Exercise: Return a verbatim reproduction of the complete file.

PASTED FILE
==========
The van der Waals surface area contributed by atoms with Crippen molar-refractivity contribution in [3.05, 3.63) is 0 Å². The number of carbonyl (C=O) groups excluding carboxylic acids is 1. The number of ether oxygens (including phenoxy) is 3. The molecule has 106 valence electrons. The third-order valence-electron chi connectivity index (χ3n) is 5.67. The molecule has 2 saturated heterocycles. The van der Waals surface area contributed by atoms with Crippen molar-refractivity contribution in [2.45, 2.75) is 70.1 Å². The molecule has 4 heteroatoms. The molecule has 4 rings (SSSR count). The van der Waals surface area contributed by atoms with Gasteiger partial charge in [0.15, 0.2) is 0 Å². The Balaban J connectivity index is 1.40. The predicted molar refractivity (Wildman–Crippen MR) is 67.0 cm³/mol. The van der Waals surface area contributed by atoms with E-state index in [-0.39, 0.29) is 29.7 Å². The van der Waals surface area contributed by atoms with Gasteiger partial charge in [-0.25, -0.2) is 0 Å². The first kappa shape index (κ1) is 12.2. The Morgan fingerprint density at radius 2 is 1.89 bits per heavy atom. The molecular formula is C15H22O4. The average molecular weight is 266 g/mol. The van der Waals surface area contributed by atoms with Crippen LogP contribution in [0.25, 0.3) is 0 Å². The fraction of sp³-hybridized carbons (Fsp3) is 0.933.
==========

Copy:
The van der Waals surface area contributed by atoms with Crippen molar-refractivity contribution in [3.05, 3.63) is 0 Å². The number of carbonyl (C=O) groups excluding carboxylic acids is 1. The number of ether oxygens (including phenoxy) is 3. The molecule has 106 valence electrons. The third-order valence-electron chi connectivity index (χ3n) is 5.67. The molecule has 2 saturated heterocycles. The van der Waals surface area contributed by atoms with Crippen molar-refractivity contribution in [2.45, 2.75) is 70.1 Å². The molecule has 4 heteroatoms. The molecule has 4 rings (SSSR count). The van der Waals surface area contributed by atoms with Gasteiger partial charge in [0.15, 0.2) is 0 Å². The Balaban J connectivity index is 1.40. The predicted molar refractivity (Wildman–Crippen MR) is 67.0 cm³/mol. The van der Waals surface area contributed by atoms with E-state index in [-0.39, 0.29) is 29.7 Å². The van der Waals surface area contributed by atoms with Gasteiger partial charge in [-0.25, -0.2) is 0 Å². The first kappa shape index (κ1) is 12.2. The Morgan fingerprint density at radius 2 is 1.89 bits per heavy atom. The molecular formula is C15H22O4. The average molecular weight is 266 g/mol. The van der Waals surface area contributed by atoms with Crippen LogP contribution in [0.25, 0.3) is 0 Å². The fraction of sp³-hybridized carbons (Fsp3) is 0.933.